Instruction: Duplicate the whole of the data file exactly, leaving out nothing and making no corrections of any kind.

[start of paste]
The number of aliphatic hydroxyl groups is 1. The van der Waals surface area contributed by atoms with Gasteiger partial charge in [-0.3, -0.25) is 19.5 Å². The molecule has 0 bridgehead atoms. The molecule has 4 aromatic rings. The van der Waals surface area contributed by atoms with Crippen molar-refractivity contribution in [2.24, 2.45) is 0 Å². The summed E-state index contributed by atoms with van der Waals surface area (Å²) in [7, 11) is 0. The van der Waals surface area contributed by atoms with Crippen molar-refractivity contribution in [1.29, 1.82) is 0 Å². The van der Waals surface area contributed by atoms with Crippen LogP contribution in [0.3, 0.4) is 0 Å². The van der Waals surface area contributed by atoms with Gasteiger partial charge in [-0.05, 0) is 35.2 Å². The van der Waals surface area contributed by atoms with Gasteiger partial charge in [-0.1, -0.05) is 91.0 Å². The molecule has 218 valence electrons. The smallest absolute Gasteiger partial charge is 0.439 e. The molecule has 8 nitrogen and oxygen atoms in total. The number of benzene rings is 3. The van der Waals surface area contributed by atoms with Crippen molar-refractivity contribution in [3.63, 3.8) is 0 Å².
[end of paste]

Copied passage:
The number of aliphatic hydroxyl groups is 1. The van der Waals surface area contributed by atoms with Gasteiger partial charge in [-0.3, -0.25) is 19.5 Å². The molecule has 0 bridgehead atoms. The molecule has 4 aromatic rings. The van der Waals surface area contributed by atoms with Crippen molar-refractivity contribution in [2.24, 2.45) is 0 Å². The summed E-state index contributed by atoms with van der Waals surface area (Å²) in [7, 11) is 0. The van der Waals surface area contributed by atoms with Crippen molar-refractivity contribution in [1.29, 1.82) is 0 Å². The van der Waals surface area contributed by atoms with Crippen LogP contribution in [0.3, 0.4) is 0 Å². The van der Waals surface area contributed by atoms with Gasteiger partial charge in [-0.05, 0) is 35.2 Å². The van der Waals surface area contributed by atoms with Gasteiger partial charge in [-0.1, -0.05) is 91.0 Å². The molecule has 218 valence electrons. The smallest absolute Gasteiger partial charge is 0.439 e. The molecule has 8 nitrogen and oxygen atoms in total. The number of benzene rings is 3. The van der Waals surface area contributed by atoms with Crippen molar-refractivity contribution in [3.63, 3.8) is 0 Å².